By ExpatExchange.com Member
How long have you lived there?
10 Months, but visited over the last 3-4 years
What activities, clubs and organizations would you recommend to newcomers to help them meet others?
There are quite a few clubs now that bring together expats and Koreans. Both give the other what they want most: for expats it's comraderie and a chance to see the sights of Korea/Seoul and learn a little bit about Korean people, culture, language and food; for the Koreans it's much the same...but with an emphasis on friendship and language. Some I've found, but could not really take full advantage of, are: www.seoulclub.org (a language/events club), www.adventurekorea.com (an event/language club) and www.ccck.org (Canadian Chamber of Commerce in Korea). Bar-hopping in Itaewon (especially during a Rugby or Football/Soccer game) is sure to turn up many, many expats from all over the globe.
For those who prefer more Godly gatherings there is the (reputed) largest church in the world in Yeoido, where I live, that has a congregation of something like 700,000 as of a couple of years ago--traffic is pretty brutal on Sunday as many are bussed in for the SIX packed services throughout the day.
In general, what are peoples' priorities in this city? For example, do lives revolve around work, family, socializing, sports, etc.?
For men the priority is WORK...bar none...well, after work they like to go to the bar too. That doesn't mean that Koreans are all fuddy-duddies, but they are definately less laid-back than, say, Canadians or Americans--especially Canadians. This focus means that most of their friends are from work, from previous work or (if they are upwardly mobile) future working groups.
For women the Job One is clear: family. Get a good husband, raise a good family and have a good life. Keep everyone well fed, warm, healthy and happy (hubby is in charge of keeping everyone wealthy, but wife usually controls the purse-strings).
For all Koreans family is first...maybe before work for some guys (but, admittedly, not that many). All Koreans have a strong bond to past, present, and (somewhat) future family members--especially children and elders. Children are like gold and elders are treated with respect--not in all cases, but in many.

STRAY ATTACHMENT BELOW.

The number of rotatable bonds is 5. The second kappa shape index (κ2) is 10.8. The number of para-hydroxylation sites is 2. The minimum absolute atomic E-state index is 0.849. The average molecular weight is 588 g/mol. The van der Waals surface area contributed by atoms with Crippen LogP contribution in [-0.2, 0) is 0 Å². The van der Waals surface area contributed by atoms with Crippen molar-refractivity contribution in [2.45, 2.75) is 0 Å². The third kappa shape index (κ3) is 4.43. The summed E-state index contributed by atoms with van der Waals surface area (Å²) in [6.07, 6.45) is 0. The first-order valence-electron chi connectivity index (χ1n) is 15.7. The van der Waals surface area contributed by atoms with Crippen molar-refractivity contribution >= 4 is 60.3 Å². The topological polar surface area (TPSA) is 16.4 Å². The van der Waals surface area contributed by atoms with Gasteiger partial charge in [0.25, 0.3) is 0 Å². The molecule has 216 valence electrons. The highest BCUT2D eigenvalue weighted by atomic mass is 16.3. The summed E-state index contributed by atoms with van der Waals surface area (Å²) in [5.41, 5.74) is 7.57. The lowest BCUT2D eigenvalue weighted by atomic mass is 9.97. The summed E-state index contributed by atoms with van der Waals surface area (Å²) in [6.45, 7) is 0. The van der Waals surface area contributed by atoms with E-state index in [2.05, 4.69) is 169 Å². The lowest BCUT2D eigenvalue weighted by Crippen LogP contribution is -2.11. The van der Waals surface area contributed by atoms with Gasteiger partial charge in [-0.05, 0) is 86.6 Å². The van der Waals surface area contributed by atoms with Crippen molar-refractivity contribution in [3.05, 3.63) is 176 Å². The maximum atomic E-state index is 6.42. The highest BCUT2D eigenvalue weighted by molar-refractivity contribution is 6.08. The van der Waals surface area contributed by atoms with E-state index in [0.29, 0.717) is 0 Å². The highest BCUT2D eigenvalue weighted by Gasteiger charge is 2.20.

Every social event will have a few key articles: (i) picnic basket or delivered food...Koreans like to eat; (ii) soju, beer or some other drink...even the ladies may have a beer or so, you'd be surprised; (iii) blankets and such...as even with the alcohol Koreans like to always keep warm.
Koreans have many sport interests. Some play street and arena basketball, many rollerblade (or, as they say, inline skating), but the big sport is soccer. Tears flow whether they are winning or losing or even watching 2 visiting teams play. Everyone, in their words, goes crazy for it.
In terms of religious, racial, economic and cultural diversity, are the people of this city or town diverse? Are they accepting of differences? Describe.
Koreans are the best and the worst. An outsider may think they are cold, stoic, uncaring and a bit rude....but this is just not true, in my mind. Here's a story: in my building the older security guard would just look at me as I came in the door. I thought it was kind of rude...no wave or smile or word...but later I heard from a Korean friend that that is just how he should react to me, a foreigner. How can he say anything? If he made a gesture he might offend (we all know how some movements are respectful in some countries but an insult in other parts of the world). So, he did his best to be respectful by doing nothing. Later he started to salute me as I came in, which was fine...I did a little bow back and within a few months he actually cracked a smile.